Types in Typescript - Primitive Values

A detailed look into the primitive types in Typescript

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I recently joined a new company that uses TypeScript in both front end (React) and backend (Node/Lambda functions) so I decided to write a few articles of my journey in re-learning TypeScript.

To be completely open, I’m not new to TypeScript as I used it for 4 years when I was working with Angular 4. However, I had a two years break from it as in my former company TypeScript wasn’t part of the tech stack.

For this reason, I decided to start from the basis and have a deep dive in TypeScript to refresh my knowledge. This series of article is going to be a summary of my findings and understandings and I hope it’ll be a good summary for whomever wishes to starts using TypeScript.

There are several types in TypeScript and we’ll divided them in categories and start to look at each one in a progressive order and hopefully this will help in understand them a little bit better.

Any Type

All types in Typescript are a subtype of the any type. The any type represent any JavaScript value, without constrains.

For a more in-depth analysis of the type any and the new type unknown please check out my dedicated article

Primitive Types:

Let’s have a look at the other most-common types:

  • boolean
  • number
  • bigint
  • string
  • enum
  • void
  • null

Boolean Type

If you have any basic experience of coding, you might be able to guess the values of this datatype. Boolean values can be either true or false

const x: boolean = true
const y: boolean = false;

String Type

Another easy type to remember is the string type, a sequence of Unicode UTF-16 code units, or simply, a piece of text surrounded by quotes.

const x = 'hello'
const z = "hi"
const y = ""

In TypeScript you can also use template strings, strings that can be embedded and that can span in multiple lines. To create a template string, you just need to surround it with backtick. On how to embed them, refer to the following example:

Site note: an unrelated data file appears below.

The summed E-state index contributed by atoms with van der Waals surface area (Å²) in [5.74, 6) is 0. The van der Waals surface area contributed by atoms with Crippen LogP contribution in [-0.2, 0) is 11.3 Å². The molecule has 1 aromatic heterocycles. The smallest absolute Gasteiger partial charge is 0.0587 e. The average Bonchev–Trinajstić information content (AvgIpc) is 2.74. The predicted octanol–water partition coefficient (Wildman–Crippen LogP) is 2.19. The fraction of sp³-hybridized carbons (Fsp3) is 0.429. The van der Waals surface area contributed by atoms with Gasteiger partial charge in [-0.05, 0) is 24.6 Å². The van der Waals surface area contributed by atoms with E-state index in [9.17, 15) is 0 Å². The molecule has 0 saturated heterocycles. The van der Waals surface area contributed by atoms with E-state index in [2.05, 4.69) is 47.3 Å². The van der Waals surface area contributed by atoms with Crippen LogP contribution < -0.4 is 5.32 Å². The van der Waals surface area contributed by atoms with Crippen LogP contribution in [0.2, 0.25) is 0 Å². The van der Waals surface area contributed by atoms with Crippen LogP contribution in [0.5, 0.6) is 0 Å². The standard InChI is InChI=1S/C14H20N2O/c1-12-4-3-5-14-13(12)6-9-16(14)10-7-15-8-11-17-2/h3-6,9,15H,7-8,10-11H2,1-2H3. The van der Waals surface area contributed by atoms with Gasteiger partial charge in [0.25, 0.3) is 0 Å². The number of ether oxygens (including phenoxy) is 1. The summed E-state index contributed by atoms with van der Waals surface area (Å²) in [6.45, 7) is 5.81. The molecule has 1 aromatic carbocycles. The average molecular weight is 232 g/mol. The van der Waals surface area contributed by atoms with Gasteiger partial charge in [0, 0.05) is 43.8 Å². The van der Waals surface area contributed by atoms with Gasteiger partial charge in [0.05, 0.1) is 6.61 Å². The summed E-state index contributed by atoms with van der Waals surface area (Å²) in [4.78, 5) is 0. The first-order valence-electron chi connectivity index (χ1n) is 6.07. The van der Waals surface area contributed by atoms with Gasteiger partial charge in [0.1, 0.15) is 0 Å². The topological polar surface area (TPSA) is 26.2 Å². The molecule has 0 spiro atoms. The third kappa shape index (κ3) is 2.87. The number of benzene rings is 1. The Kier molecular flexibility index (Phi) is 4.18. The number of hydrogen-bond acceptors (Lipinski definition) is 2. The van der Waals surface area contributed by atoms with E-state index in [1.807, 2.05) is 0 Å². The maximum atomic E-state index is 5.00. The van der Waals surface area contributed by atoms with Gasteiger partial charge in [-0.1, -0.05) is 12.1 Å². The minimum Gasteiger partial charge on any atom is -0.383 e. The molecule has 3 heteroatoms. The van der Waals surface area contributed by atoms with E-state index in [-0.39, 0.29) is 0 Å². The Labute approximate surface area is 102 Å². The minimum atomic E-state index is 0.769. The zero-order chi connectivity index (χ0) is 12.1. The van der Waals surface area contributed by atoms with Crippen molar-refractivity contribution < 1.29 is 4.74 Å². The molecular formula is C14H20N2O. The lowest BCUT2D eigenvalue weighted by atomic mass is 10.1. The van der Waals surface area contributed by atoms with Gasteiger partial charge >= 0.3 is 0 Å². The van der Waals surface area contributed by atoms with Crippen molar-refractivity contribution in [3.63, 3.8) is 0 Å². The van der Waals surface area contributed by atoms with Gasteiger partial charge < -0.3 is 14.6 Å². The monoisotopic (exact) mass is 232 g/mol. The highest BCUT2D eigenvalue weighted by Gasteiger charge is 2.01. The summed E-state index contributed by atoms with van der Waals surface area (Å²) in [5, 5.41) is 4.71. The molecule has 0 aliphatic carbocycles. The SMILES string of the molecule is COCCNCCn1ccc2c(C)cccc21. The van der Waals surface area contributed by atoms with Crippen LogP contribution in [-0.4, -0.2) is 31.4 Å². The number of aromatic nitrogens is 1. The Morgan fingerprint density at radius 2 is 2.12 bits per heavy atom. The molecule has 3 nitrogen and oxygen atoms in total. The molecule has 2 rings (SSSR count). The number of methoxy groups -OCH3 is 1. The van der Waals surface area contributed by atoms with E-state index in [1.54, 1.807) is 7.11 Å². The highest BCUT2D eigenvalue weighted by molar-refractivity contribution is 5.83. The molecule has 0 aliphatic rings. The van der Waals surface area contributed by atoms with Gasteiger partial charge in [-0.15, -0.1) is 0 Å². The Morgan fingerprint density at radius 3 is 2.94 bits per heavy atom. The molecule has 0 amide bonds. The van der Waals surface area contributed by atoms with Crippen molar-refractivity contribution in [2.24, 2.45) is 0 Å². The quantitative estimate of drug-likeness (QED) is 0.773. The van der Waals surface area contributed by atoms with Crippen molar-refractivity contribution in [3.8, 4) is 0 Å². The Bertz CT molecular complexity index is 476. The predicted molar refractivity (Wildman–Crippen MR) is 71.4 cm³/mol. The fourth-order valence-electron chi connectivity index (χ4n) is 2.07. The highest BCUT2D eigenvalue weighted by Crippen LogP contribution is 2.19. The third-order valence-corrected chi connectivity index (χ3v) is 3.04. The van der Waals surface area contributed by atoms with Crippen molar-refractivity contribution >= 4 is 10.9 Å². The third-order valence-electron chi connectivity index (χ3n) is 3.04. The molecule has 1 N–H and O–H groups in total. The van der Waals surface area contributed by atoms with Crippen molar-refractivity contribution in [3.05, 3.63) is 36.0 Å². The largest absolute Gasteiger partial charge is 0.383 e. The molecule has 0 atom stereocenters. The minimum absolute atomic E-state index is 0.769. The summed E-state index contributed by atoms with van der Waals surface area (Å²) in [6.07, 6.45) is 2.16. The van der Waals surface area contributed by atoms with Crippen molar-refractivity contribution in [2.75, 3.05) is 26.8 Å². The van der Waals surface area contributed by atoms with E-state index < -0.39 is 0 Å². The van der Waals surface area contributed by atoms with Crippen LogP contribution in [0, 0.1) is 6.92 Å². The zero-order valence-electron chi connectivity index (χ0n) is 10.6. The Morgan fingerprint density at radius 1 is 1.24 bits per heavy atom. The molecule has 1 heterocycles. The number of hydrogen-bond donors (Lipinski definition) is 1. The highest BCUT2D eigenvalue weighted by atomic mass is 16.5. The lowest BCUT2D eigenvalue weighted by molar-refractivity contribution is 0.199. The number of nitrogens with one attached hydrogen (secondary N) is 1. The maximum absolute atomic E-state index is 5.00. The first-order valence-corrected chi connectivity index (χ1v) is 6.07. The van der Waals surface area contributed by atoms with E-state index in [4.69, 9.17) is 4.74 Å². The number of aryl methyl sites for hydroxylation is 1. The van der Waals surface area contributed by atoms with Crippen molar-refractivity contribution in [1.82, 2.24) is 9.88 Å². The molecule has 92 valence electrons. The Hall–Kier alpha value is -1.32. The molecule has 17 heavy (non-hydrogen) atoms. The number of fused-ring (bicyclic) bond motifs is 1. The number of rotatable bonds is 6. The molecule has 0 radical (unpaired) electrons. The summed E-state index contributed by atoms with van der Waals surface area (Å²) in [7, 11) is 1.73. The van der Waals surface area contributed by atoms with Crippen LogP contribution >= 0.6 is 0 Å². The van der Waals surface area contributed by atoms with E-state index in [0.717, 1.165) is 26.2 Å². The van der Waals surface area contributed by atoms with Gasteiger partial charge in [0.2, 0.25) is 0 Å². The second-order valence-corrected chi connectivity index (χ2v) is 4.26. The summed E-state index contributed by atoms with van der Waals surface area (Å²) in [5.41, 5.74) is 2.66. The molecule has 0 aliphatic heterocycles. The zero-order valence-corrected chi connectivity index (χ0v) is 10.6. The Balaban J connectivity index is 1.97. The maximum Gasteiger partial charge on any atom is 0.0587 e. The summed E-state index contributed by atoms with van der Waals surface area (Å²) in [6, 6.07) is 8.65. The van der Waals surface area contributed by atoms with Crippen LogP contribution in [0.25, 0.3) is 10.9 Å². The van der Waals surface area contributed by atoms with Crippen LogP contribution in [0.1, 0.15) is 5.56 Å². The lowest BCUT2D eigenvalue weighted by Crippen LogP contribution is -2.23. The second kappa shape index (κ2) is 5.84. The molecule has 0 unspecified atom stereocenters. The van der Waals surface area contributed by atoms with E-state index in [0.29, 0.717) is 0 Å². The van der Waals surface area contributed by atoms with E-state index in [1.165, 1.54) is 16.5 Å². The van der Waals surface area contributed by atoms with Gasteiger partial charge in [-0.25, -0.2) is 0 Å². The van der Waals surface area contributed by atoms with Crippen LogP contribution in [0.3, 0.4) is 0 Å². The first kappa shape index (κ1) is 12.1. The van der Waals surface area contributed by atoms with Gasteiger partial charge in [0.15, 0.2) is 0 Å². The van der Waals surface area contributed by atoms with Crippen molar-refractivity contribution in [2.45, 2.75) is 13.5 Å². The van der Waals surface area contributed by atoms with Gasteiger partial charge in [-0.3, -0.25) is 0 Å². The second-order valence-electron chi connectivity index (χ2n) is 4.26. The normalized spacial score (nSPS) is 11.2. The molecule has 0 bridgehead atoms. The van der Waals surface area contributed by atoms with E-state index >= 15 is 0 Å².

const greetings: string = 'meow meow'
const sentence: string = `At 5 am the cat said ${greetings}`

// At 5 am the cat said meow meow

const poem: string = `I wonder thro' each charter'd street
    Near where the charter'd Thames does flow`

// I wonder thro' each charter'd street
      Near where the charter'd Thames does flow

Number and bigint

In TypeScript, numbers are either floating points values or BigIntegers. Floating point values (number) are numbers without a fixed number of digits before and after the decimal point.

const x: number = 1
const y: number = 0.1
const z: number = 123.456

bigInt are numbers that are larger than 9007199254740991 (9 quadrillions) or `. In JavaScrip this limit can be retrieved using Number.MAX_SAFE_INTEGER`.

const bigNumber: bigint = 150n

Enum Type

enum is one of the most recent additions to the TypeScript types list and stands for enumeration. An enum is a set of values and you can use it to create a set of constants to be used with variables and properties. The behavior of enum is largely different compared with what we saw so far, so I’ll explain it in details in a future article

Void, null, undefined

These are primitive values but on their own do not make much sense. However, they are really useful alongside functions. So bare with me and we’ll discuss them later.

Object Types:

The remaining types, called object types, will be discussed in a future article.

  • function
  • object
  • symbol
  • undefined
  • never
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